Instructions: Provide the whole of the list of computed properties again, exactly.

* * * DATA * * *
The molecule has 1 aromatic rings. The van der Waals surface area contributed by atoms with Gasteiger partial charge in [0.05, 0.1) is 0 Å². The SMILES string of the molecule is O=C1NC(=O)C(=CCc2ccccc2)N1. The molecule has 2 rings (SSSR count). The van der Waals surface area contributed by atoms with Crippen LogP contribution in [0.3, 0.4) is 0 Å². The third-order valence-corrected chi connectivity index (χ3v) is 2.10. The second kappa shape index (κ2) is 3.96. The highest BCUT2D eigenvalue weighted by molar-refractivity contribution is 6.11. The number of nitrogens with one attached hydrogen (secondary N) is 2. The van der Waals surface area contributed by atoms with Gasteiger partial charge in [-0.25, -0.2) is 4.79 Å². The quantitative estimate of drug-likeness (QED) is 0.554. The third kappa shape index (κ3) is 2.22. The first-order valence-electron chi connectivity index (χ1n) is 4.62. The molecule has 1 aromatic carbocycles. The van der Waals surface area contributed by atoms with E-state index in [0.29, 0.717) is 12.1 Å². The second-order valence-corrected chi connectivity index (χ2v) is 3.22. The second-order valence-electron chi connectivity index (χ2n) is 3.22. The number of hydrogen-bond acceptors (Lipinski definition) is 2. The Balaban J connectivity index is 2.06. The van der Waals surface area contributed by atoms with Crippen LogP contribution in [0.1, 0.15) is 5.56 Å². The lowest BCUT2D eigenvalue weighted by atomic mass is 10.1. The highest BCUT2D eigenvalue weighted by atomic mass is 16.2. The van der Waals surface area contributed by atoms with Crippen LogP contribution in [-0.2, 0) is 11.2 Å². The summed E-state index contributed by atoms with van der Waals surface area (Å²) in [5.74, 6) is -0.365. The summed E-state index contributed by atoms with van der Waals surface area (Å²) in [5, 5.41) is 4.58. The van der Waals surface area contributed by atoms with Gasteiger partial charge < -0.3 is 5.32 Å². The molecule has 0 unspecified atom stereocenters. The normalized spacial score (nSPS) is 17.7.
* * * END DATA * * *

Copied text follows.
The molecule has 1 aromatic rings. The van der Waals surface area contributed by atoms with Gasteiger partial charge in [0.05, 0.1) is 0 Å². The SMILES string of the molecule is O=C1NC(=O)C(=CCc2ccccc2)N1. The molecule has 2 rings (SSSR count). The van der Waals surface area contributed by atoms with Crippen LogP contribution in [0.3, 0.4) is 0 Å². The third-order valence-corrected chi connectivity index (χ3v) is 2.10. The second kappa shape index (κ2) is 3.96. The highest BCUT2D eigenvalue weighted by molar-refractivity contribution is 6.11. The number of nitrogens with one attached hydrogen (secondary N) is 2. The van der Waals surface area contributed by atoms with Gasteiger partial charge in [-0.25, -0.2) is 4.79 Å². The quantitative estimate of drug-likeness (QED) is 0.554. The third kappa shape index (κ3) is 2.22. The first-order valence-electron chi connectivity index (χ1n) is 4.62. The molecule has 1 aromatic carbocycles. The van der Waals surface area contributed by atoms with E-state index in [0.29, 0.717) is 12.1 Å². The second-order valence-corrected chi connectivity index (χ2v) is 3.22. The second-order valence-electron chi connectivity index (χ2n) is 3.22. The number of hydrogen-bond acceptors (Lipinski definition) is 2. The Balaban J connectivity index is 2.06. The van der Waals surface area contributed by atoms with Crippen LogP contribution in [0.1, 0.15) is 5.56 Å². The lowest BCUT2D eigenvalue weighted by atomic mass is 10.1. The highest BCUT2D eigenvalue weighted by atomic mass is 16.2. The van der Waals surface area contributed by atoms with Crippen LogP contribution in [-0.2, 0) is 11.2 Å². The summed E-state index contributed by atoms with van der Waals surface area (Å²) in [5.74, 6) is -0.365. The summed E-state index contributed by atoms with van der Waals surface area (Å²) in [5, 5.41) is 4.58. The van der Waals surface area contributed by atoms with Gasteiger partial charge < -0.3 is 5.32 Å². The molecule has 0 unspecified atom stereocenters. The normalized spacial score (nSPS) is 17.7.